Jump to content

The Protestant Community

Christian and Theologically Protestant? Or, sincerely inquiring about the Protestant faith? Welcome to Christforums the Christian Protestant community. You'll first need to register in order to join our community. Create or respond to threads on your favorite topics and subjects. Registration takes less than a minute, it's simple, fast, and free! Enjoy the fellowship! God bless, Christforums' Staff
Register now

Fenced Community

Christforums is a Protestant Christian forum, open to Bible-believing Christians such as Presbyterians, Lutherans, Reformed, Baptists, Church of Christ members, Pentecostals, Anglicans. Methodists, Charismatics, or any other conservative, Nicene- derived Christian Church. We do not solicit cultists of any kind, including Mormons, Jehovah's Witnesses, Eastern Lightning, Falun Gong, Unification Church, Aum Shinrikyo, Christian Scientists or any other non-Nicene, non-Biblical heresy.
Register now

Christian Fellowship

John Calvin puts forward a very simple reason why love is the greatest gift: “Because faith and hope are our own: love is diffused among others.” In other words, faith and hope benefit the possessor, but love always benefits another. In John 13:34–35 Jesus says, “A new command I give you: Love one another. As I have loved you, so you must love one another. By this everyone will know that you are my disciples, if you love one another.” Love always requires an “other” as an object; love cannot remain within itself, and that is part of what makes love the greatest gift.
Sign in to follow this  
News Feeder

What ‘The New York Times’ Gets Wrong on the ‘Transgender Memo’

Recommended Posts


Last week, within the span of a few days, The New York Times published two articles (first, second) pushing back against the Trump administration’s plans to roll back an Obama-era policy concerning gender identity. As I’ve written elsewhere, the administration’s impending memo is hardly controversial, despite what activists say. Despite the impression given by the Times, these articles reflect the viewpoints of LGBT activists rather than impartial science or sound philosophy.

The first article, published a day after the initial story, is by science journalist Denise Grady and titled “Anatomy Does Not Determine Gender, Experts Say.” In the article, Grady quotes from only one source, Dr. Joshua D. Safer, executive director of the Center for Transgender Medicine and Surgery at Mount Sinai Health System in New York. Safer is also president of the United States Professional Association of Transgender Health.

Right away in this article, readers are told that defining one’s sex based on biology is “oversimplified and often medically meaningless.” But when asked about what determines gender identity—whether one is male or female—Safer speculates. It’s biological in some capacity, he grants, but he cannot say for sure. All that’s left to define one’s gender is their “identity”—“a person’s powerful, core knowledge of who they are.” It’s worth noting that the ambiguity of Dr. Safer’s argument is only exceeded by the disagreement among transgender voices on whether any biological component is necessary at all.[1]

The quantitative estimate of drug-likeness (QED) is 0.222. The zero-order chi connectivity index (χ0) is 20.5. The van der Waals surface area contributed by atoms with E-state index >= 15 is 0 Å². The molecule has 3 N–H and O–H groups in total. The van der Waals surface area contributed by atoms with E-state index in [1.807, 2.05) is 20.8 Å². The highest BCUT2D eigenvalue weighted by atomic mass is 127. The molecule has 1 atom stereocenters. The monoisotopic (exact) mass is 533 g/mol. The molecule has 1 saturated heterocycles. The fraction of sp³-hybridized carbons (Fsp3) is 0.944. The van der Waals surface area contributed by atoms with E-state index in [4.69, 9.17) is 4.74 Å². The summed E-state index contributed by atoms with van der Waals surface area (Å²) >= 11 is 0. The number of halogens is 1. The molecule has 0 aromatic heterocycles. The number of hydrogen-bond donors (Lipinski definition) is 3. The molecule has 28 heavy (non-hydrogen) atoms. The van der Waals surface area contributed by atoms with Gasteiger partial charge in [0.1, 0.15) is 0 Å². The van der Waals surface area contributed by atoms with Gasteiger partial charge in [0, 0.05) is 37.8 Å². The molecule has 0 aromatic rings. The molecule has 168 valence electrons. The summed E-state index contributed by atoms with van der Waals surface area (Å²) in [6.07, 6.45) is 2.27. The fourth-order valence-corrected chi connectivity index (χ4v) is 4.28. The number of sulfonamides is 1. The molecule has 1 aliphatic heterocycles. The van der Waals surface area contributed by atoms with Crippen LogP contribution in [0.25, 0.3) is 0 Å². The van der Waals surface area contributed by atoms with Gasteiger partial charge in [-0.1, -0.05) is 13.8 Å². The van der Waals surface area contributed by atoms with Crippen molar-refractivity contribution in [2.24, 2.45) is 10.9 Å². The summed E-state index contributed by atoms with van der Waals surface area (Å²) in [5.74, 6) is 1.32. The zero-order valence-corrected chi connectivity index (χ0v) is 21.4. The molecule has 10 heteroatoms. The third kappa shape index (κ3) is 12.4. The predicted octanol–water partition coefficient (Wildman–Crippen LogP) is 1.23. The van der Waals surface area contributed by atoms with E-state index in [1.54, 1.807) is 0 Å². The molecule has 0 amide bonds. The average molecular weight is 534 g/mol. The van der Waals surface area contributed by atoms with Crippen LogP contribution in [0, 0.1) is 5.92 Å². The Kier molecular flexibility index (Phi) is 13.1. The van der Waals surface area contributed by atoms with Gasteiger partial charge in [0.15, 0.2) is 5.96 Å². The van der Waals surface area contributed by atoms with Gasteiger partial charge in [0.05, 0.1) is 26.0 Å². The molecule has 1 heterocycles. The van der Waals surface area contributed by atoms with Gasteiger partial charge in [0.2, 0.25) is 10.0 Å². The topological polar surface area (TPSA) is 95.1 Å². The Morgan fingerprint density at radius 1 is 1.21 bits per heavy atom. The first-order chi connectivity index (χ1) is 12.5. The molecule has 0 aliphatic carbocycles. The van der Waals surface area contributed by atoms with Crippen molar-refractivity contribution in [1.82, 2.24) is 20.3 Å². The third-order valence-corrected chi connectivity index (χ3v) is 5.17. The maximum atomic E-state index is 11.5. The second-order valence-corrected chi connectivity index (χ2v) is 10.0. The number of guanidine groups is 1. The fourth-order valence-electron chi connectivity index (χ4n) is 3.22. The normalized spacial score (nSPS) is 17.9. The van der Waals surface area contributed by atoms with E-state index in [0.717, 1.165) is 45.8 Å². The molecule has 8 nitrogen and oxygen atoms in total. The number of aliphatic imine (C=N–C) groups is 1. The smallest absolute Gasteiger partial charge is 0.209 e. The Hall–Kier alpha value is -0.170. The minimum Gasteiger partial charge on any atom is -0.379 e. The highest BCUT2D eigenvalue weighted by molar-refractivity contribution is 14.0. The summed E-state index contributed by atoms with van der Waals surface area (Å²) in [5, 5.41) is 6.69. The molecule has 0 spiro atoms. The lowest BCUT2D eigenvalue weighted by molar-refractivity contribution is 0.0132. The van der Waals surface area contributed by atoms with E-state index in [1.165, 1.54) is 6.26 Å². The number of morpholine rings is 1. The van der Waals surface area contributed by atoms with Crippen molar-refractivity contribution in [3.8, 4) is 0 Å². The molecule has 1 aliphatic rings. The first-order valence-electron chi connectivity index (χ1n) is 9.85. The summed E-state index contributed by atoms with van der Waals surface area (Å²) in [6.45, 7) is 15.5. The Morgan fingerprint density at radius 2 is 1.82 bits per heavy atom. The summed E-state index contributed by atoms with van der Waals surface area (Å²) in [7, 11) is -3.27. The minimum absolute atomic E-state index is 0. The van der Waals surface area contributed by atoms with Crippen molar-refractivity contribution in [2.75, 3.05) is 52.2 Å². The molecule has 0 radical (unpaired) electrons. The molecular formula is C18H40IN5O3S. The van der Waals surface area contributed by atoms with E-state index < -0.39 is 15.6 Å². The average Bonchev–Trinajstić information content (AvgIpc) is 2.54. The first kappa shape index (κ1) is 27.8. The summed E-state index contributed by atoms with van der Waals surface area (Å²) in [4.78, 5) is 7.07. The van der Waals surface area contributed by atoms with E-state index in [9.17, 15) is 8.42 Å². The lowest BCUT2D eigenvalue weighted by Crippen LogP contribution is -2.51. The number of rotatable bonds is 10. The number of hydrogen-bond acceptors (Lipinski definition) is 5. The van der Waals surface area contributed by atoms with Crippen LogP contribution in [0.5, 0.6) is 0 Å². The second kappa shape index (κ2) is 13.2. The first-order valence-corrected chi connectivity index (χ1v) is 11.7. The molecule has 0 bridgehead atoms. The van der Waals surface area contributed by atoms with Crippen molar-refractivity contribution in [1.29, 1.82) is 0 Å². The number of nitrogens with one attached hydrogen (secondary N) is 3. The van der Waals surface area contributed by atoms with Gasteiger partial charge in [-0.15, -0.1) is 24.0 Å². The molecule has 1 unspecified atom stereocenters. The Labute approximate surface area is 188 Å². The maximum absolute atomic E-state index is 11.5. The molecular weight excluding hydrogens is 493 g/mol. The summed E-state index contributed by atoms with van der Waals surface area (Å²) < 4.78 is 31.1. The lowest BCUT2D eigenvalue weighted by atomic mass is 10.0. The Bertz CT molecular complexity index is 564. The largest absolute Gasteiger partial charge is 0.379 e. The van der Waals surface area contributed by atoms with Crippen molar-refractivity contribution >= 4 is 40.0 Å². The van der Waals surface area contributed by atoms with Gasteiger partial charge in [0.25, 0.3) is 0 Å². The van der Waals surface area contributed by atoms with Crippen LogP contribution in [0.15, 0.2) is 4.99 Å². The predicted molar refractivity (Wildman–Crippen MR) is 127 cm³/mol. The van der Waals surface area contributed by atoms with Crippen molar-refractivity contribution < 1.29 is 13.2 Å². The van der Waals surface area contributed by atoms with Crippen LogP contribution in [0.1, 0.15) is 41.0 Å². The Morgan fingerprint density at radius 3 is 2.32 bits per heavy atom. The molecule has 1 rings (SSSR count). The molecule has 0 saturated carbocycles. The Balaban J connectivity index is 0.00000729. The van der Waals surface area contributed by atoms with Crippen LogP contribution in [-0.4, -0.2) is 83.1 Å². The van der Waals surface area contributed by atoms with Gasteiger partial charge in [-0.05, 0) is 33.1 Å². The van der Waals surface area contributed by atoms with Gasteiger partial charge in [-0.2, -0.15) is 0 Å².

The second is an opinion article, “Why Sex Is Not Binary,” by Anne Fausto-Sterling, emeritus professor of biology and gender studies at Brown University. Fausto-Sterling, a lesbian and feminist whose career has focused on critiquing traditional understandings of gender, explains the sequencing of how persons develop sexually in-utero and through puberty.

According to Fausto-Sterling, “It has long been known that there is no single biological measure that unassailably places each and every human into one of two categories—male or female.” This is a breathtaking and sweeping claim. If such a statement is accurate, it means that, up until now, all of human history’s attempt to understand the embodied reality of men and women has been in error. It would mean that every human society with norms that reflect the male-female binary has been wrong.

Has Humanity Always Been Wrong?

To bolster her claim, Fausto-Sterling relies on the existence of intersex people to prove that the male-female binary is neither binary, clear, nor stable. In her view, an exact determination of sex is difficult, since sex is the result of embryonic and post-natal “layering” and a “balance of power among gene networks acting together or in a particular sequence.” In layman’s terms, according to Fausto-Sterling, identifying sex is fruitless and indeterminate because no stable norm exists to measure male and female. The male-female binary is a teeter-totter.